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To Change the World: The Irony, Tragedy, and Possibility of Christianity in the Late Modern World

4.06  ·  Rating details ·  1,611 ratings  ·  156 reviews
The call to make the world a better place is inherent in the Christian belief and practice. But why have efforts to change the world by Christians so often failed or gone tragically awry? And how might Christians in the 21st century live in ways that have integrity with their traditions and are more truly transformative? In To Change the World, James Davison Hunter offers ...more
Hardcover, 358 pages
Published April 14th 2010 by Oxford University Press, USA (first published January 1st 2010)
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 ·  1,611 ratings  ·  156 reviews

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I read most of this for school and just finished the parts I didn't get to this week. I started to write a review and it turned into a giant essay, so buckle in if you really want a summary. In short—a must-read for anyone interested in Christianity and culture/art/politics/the modern era.

4.5 stars


This book has a fascinating arc. It's split into three essays. The first, “Christianity and World-changing,” pushes against the common conception of how to change the world: change individual people
James Smith
Sep 06, 2010 rated it it was amazing
My review of this book, "How (Not) to Change the World," is available at The Other Journal. The book is really a must-read. ...more
Douglas Wilson
Jul 25, 2010 rated it liked it
The full title of this book is To Change the World: The Irony, Tragedy & Possibility of Christianity in the Late Modern World. It ought to have been To Change the World: But Not Too Much.

Hunter is obviously learned, and there are sections of this book that are insightful, and very helpful. But, taken as whole, the thesis is really bad, which is to say, terrible.
Jan 27, 2020 rated it it was amazing
Shelves: culture
Fascinating and important work on the Church in modern American society.
Also - how does culture work and what changes it?
Plus - Who and what actually influences culture (spoiler alert, it's not the little guy buying a cup of organic coffee, after all).
And - How American politics and power have set the terms for how Christianity understands itself (yes, even the anabaptists), or, what Jim Wallis and Franklin Graham have in common (?!).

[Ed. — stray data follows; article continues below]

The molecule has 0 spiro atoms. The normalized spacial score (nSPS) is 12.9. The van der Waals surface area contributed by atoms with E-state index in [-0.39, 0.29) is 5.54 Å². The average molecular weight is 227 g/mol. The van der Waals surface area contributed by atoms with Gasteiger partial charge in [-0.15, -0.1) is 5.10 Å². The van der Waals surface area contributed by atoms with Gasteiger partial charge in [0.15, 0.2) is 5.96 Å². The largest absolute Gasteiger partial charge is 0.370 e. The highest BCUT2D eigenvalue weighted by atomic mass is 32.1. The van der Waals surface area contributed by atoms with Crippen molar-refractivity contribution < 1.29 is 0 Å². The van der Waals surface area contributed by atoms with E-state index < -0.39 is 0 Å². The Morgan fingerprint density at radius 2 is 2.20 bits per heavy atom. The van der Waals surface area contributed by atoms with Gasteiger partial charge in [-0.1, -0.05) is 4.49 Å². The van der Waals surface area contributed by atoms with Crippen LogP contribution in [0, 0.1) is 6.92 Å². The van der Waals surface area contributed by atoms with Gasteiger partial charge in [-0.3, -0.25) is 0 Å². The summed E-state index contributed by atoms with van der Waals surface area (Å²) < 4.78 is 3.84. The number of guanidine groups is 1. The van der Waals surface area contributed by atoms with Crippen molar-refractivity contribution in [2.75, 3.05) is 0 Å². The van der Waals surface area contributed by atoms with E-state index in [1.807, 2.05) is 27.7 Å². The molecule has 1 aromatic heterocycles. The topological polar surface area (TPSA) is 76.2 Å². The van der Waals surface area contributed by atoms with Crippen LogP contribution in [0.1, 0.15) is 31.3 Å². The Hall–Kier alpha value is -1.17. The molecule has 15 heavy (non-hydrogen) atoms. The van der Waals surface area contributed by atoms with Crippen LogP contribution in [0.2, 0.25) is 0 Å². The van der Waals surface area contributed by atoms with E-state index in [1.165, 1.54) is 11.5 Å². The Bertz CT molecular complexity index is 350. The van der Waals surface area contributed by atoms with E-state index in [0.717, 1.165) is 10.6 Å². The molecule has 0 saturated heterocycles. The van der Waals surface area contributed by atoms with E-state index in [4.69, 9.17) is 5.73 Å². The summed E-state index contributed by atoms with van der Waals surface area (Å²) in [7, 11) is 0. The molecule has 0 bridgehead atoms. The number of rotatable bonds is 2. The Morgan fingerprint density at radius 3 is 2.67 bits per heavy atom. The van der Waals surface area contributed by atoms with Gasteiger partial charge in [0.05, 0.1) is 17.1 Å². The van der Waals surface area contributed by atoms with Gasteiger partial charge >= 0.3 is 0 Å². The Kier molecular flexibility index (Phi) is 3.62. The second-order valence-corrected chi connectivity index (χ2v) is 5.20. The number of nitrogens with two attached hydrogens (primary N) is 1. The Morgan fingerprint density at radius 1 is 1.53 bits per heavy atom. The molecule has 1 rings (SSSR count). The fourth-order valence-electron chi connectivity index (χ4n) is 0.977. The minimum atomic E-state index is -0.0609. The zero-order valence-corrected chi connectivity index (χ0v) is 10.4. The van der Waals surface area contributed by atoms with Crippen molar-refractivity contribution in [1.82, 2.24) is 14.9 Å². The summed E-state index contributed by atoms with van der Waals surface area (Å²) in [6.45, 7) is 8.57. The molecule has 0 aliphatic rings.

Finally - a better way to go out into the world after churc
Christopher Gow
Nov 13, 2020 rated it really liked it
Helpful as a survey and critique of current ideas for political/public engagement in the Church.

But, as much as he emphasizes the need to be "constructive" and not merely critical, Hunter doesn't offer much specificity about an alternative to these other options he critiques. He offers "faithful presence" as a "posture" toward society for the church to adopt, but the specific requirements/goals --or even what Christians should hope will come from "faithful presence" are not clearly outlined. Th
Jul 05, 2010 rated it it was amazing
Hunter's is a voice that needs to be heard in the highly politicized climate of American Christianity, right and left. He combines erudition with clear writing, making this one of the most compelling books I've read in a while.

Only a few criticisms:
1. Andy Crouch's review in Books and Culture was right that Hunter could be more generous to other Christians dealing with issues of Christianity and culture. I'm not sure that most writers are as far from his idea of "faithful presence" as he portray
Feb 18, 2021 rated it it was amazing
I was blown away by this book. It's objective is ambitious: to explain why Christians so often struggle to make a difference in the culture - to "change the world" - and to offer an altogether different paradigm for doing so.

Hunter's approach is both historically rich and spiritually deep. He organizes his argument into three essays which build on each other to make the case for his theology of faithful presence.

In Essay One, he explores the healthy desire of Christians to change the world, bu
Clara Biesel
Jun 05, 2019 rated it really liked it
This book is very, very good. I read most of it in the fall but had one chunk leftover which I wanted to read before reviewing it. This book does a beautiful job of laying out the problems of Christianity in America today, and I love it's call to faithful presence. I had wished for more of an answer to the question of how do we change the world. For more on that topic I recommend Blueprint for Revolution and Switch: How to Change when Change is Hard. ...more
Nov 02, 2011 rated it it was amazing
I dread the 2012 presidential election because debates will arise, as they always do, about who Christians should vote for. I will be told that true Christians cannot vote for candidates who are pro-choice (to be fair, others will say the only Christian choice is the pro-choice candidate because...of various reasons). It has often struck me that this entire debate is framed as a matter of politics. Recently I watched a very popular evangelistic movie online where the host manages to convince peo ...more
Abigail Hartman
Dec 29, 2014 rated it really liked it
Shelves: christianity
As I conclude the final essay of To Change the World, I almost feel I need to go back and read it over again immediately. In some ways it is a very dense book, much more substantial than your average Crossway publication about how the Church and individual believers can impact the world: it is, after all, written by a sociology and religion professor and published by Oxford University Press. Perhaps it is this perspective that ultimately makes the book so powerful, for Hunter is able to call upo ...more